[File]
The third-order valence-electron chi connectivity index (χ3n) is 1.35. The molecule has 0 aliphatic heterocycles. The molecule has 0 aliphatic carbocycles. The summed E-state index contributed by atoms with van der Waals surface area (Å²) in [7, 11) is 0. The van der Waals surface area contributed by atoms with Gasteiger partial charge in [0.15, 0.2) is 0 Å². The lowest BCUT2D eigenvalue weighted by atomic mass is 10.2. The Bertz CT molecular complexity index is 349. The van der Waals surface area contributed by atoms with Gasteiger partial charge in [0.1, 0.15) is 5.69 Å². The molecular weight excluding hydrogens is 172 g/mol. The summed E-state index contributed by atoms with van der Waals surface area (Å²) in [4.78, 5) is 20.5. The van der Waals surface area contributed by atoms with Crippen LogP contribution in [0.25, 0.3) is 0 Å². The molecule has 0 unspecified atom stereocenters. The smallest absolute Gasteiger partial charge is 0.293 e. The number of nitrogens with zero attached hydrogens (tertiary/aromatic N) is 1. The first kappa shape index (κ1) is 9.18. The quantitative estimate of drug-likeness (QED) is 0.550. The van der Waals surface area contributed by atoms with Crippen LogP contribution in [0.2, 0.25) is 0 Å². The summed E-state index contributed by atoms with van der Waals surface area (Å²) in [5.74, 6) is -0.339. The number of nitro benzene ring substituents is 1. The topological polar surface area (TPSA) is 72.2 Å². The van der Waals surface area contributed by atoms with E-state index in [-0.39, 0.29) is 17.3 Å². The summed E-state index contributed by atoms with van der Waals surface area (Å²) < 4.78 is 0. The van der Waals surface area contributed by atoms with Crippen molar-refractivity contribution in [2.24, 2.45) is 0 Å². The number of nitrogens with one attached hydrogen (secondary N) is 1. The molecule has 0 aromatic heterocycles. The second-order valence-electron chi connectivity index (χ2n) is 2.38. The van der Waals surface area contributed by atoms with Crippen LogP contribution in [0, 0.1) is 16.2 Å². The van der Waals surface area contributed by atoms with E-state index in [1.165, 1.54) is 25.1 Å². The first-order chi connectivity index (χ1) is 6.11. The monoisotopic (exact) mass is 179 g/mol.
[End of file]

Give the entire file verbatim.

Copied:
The third-order valence-electron chi connectivity index (χ3n) is 1.35. The molecule has 0 aliphatic heterocycles. The molecule has 0 aliphatic carbocycles. The summed E-state index contributed by atoms with van der Waals surface area (Å²) in [7, 11) is 0. The van der Waals surface area contributed by atoms with Gasteiger partial charge in [0.15, 0.2) is 0 Å². The lowest BCUT2D eigenvalue weighted by atomic mass is 10.2. The Bertz CT molecular complexity index is 349. The van der Waals surface area contributed by atoms with Gasteiger partial charge in [0.1, 0.15) is 5.69 Å². The molecular weight excluding hydrogens is 172 g/mol. The summed E-state index contributed by atoms with van der Waals surface area (Å²) in [4.78, 5) is 20.5. The van der Waals surface area contributed by atoms with Crippen LogP contribution in [0.25, 0.3) is 0 Å². The molecule has 0 unspecified atom stereocenters. The smallest absolute Gasteiger partial charge is 0.293 e. The number of nitrogens with zero attached hydrogens (tertiary/aromatic N) is 1. The first kappa shape index (κ1) is 9.18. The quantitative estimate of drug-likeness (QED) is 0.550. The van der Waals surface area contributed by atoms with Crippen LogP contribution in [0.2, 0.25) is 0 Å². The summed E-state index contributed by atoms with van der Waals surface area (Å²) in [5.74, 6) is -0.339. The number of nitro benzene ring substituents is 1. The topological polar surface area (TPSA) is 72.2 Å². The van der Waals surface area contributed by atoms with E-state index in [-0.39, 0.29) is 17.3 Å². The summed E-state index contributed by atoms with van der Waals surface area (Å²) < 4.78 is 0. The van der Waals surface area contributed by atoms with Crippen molar-refractivity contribution in [2.24, 2.45) is 0 Å². The number of nitrogens with one attached hydrogen (secondary N) is 1. The molecule has 0 aromatic heterocycles. The second-order valence-electron chi connectivity index (χ2n) is 2.38. The van der Waals surface area contributed by atoms with Crippen LogP contribution in [0, 0.1) is 16.2 Å². The van der Waals surface area contributed by atoms with E-state index in [1.165, 1.54) is 25.1 Å². The first-order chi connectivity index (χ1) is 6.11. The monoisotopic (exact) mass is 179 g/mol.